Scientists Say Key To Feeding World May Be Human Urine


An increase in water shortages and greenhouse gas emissions is a serious enough climate problem that scientists are willing to go to any lengths to save the world. One trick in our bioagricultural arsenal? Re-using human pee, they say.

No, we’re not talking about a Bear Grylls LARP club. Instead, a group of scientists told national French news service AFP today that human urine may be a way to better fertilize large-scale agricultural produce than current methods farmers use. Plants need nitrogen, phosphorus and potassium to grow and produce fruit — but modern chemical versions of these fertilizers increase greenhouse gases and make waterways inhabitable.

Enter human micturate, which contains all of the above. Julia Cavicchi from the United States Rich Earth Institute said that urine accounts for about 80 percent of the nitrogen found in wastewater and more than half of the phosphorus. That’s a rich resource that ag businesses could use, if urine diversion and collection infrastructure got built out.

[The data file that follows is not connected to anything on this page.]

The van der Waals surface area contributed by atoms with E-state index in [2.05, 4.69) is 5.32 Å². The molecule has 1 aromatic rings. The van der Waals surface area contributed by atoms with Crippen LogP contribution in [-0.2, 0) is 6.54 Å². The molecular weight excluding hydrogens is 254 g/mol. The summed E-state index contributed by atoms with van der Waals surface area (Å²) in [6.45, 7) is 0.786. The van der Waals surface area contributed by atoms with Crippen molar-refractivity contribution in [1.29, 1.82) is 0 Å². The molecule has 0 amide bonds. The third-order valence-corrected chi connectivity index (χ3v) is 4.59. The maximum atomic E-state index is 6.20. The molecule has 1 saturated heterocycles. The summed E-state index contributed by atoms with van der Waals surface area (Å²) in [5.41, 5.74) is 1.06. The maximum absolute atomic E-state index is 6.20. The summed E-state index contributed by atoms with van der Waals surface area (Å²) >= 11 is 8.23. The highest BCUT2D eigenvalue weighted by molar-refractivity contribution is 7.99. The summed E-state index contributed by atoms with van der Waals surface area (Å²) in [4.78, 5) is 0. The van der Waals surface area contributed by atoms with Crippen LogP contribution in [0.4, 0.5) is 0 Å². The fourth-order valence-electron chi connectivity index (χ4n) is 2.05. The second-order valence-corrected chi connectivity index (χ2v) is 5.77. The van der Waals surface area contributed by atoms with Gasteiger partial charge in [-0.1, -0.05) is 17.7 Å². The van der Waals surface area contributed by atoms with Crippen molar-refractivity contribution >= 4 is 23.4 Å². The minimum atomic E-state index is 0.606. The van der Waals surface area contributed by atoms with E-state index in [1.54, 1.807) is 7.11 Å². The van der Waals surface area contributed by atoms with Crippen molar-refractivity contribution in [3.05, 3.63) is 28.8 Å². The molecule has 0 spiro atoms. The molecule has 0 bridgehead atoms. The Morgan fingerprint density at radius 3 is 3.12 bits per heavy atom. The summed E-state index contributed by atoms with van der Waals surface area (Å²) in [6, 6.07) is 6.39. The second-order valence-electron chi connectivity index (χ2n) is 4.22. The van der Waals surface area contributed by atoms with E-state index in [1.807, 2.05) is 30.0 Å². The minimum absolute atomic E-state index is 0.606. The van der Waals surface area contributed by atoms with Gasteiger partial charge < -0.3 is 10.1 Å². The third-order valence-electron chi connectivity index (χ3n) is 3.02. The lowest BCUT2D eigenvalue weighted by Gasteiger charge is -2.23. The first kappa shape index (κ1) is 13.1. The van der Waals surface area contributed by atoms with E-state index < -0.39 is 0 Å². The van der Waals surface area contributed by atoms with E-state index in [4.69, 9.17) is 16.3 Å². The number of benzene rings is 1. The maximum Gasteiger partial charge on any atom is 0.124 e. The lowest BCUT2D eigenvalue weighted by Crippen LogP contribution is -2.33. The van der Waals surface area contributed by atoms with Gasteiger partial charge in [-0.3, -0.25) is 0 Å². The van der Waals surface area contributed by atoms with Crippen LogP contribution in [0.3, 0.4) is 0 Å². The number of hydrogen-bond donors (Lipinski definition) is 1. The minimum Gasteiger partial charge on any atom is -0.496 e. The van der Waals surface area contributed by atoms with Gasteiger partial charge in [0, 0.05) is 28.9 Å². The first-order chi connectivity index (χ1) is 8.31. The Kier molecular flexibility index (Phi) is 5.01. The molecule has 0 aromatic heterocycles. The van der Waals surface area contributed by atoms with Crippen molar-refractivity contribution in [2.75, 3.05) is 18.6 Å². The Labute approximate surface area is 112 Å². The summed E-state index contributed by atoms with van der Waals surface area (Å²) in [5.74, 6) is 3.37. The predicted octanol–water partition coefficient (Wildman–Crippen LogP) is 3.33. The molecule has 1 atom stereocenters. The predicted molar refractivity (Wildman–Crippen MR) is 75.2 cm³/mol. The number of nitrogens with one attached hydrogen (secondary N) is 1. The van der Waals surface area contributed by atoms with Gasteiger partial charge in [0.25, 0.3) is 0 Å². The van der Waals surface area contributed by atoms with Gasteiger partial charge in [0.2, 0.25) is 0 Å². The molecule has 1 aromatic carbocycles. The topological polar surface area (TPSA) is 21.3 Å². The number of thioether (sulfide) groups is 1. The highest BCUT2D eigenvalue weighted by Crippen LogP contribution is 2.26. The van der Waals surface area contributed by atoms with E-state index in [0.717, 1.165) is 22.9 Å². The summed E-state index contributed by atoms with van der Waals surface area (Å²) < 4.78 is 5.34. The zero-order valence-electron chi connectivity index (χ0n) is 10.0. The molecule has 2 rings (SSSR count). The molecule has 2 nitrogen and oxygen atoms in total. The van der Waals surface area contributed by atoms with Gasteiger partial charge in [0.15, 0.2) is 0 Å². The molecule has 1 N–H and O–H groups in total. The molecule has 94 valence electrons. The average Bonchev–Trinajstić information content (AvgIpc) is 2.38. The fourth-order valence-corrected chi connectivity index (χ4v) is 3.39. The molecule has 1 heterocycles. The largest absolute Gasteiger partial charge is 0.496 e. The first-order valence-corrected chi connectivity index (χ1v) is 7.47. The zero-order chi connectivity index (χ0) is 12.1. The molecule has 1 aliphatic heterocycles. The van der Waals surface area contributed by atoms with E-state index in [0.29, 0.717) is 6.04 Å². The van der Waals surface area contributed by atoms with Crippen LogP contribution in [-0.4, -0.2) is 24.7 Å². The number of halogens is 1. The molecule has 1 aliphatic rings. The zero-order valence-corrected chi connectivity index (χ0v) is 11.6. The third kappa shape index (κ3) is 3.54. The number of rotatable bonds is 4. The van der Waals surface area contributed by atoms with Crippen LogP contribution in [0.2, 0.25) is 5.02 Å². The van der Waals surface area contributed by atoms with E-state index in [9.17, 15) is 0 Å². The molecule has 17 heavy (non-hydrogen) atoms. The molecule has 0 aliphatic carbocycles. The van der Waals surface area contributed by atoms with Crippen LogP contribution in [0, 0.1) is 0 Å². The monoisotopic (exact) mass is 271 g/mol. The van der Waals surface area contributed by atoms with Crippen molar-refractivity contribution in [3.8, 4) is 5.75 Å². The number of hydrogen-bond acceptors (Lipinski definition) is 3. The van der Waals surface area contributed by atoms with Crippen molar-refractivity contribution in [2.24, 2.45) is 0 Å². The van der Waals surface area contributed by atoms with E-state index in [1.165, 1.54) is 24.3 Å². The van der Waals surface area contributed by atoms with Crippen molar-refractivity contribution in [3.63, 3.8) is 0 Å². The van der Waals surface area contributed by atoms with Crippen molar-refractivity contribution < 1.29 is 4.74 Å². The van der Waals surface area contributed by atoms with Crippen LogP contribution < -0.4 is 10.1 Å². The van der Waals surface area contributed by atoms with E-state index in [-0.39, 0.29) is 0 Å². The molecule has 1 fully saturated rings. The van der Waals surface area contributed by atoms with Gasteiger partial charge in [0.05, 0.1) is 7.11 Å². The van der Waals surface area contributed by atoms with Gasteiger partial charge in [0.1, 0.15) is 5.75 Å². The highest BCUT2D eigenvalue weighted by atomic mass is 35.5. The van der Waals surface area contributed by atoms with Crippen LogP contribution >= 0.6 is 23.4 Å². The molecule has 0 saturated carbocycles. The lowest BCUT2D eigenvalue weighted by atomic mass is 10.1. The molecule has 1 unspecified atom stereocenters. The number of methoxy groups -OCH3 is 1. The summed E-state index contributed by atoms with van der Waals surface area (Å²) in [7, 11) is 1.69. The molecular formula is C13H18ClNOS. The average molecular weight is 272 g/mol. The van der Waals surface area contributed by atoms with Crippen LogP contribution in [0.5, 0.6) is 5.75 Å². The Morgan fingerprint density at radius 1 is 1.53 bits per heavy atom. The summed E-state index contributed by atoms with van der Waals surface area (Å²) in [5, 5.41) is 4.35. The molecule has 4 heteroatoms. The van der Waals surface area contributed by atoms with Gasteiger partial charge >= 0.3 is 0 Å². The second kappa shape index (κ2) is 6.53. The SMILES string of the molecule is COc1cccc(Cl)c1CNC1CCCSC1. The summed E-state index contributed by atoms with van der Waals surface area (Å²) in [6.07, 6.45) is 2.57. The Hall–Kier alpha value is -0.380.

Waste Not Want Not

There’s some precedent, at least on a small scale. Savvy shoppers can purchase composting toilets at appliance stores, which composts solid human waste into a usable fertilizer. Some gardeners use regular old, homemade urine to increase nutrients and encourage biodiversity.

But that doesn’t mean everybody’s on board, even though AFP says pilot programs for wastewater collection are relatively popular in the few global communities where they’ve been implemented.

Marine Legrand an anthropologist at the OCAPI network, said overcoming our squeamishness against pee diversion systems should get easier as water shortages increase and H20 becomes an increasingly valuable global resource.

“We are beginning to understand how precious water is,” she told the French wire service. “So it becomes unacceptable to defecate in it.”

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